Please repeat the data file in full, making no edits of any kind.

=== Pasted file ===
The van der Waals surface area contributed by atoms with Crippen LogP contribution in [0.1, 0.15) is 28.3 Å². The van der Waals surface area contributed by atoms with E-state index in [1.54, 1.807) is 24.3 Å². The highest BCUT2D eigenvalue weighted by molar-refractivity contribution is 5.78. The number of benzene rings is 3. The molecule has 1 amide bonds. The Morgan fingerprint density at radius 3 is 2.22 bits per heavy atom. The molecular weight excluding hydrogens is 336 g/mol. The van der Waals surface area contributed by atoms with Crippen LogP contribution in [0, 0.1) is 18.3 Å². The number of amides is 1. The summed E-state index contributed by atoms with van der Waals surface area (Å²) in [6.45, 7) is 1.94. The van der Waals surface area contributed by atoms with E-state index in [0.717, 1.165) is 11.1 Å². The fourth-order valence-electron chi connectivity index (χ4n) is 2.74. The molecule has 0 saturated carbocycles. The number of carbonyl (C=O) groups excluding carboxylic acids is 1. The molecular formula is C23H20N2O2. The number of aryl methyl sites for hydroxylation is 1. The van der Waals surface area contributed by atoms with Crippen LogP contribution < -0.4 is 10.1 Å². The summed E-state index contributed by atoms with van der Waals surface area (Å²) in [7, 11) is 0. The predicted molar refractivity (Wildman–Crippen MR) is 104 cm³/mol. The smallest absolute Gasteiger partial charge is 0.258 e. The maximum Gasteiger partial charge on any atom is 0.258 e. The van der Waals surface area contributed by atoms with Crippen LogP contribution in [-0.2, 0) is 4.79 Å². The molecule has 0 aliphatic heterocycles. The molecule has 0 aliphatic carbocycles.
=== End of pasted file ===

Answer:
The van der Waals surface area contributed by atoms with Crippen LogP contribution in [0.1, 0.15) is 28.3 Å². The van der Waals surface area contributed by atoms with E-state index in [1.54, 1.807) is 24.3 Å². The highest BCUT2D eigenvalue weighted by molar-refractivity contribution is 5.78. The number of benzene rings is 3. The molecule has 1 amide bonds. The Morgan fingerprint density at radius 3 is 2.22 bits per heavy atom. The molecular weight excluding hydrogens is 336 g/mol. The van der Waals surface area contributed by atoms with Crippen LogP contribution in [0, 0.1) is 18.3 Å². The number of amides is 1. The summed E-state index contributed by atoms with van der Waals surface area (Å²) in [6.45, 7) is 1.94. The van der Waals surface area contributed by atoms with E-state index in [0.717, 1.165) is 11.1 Å². The fourth-order valence-electron chi connectivity index (χ4n) is 2.74. The molecule has 0 saturated carbocycles. The number of carbonyl (C=O) groups excluding carboxylic acids is 1. The molecular formula is C23H20N2O2. The number of aryl methyl sites for hydroxylation is 1. The van der Waals surface area contributed by atoms with Crippen LogP contribution < -0.4 is 10.1 Å². The summed E-state index contributed by atoms with van der Waals surface area (Å²) in [7, 11) is 0. The predicted molar refractivity (Wildman–Crippen MR) is 104 cm³/mol. The smallest absolute Gasteiger partial charge is 0.258 e. The maximum Gasteiger partial charge on any atom is 0.258 e. The van der Waals surface area contributed by atoms with Crippen LogP contribution in [-0.2, 0) is 4.79 Å². The molecule has 0 aliphatic heterocycles. The molecule has 0 aliphatic carbocycles.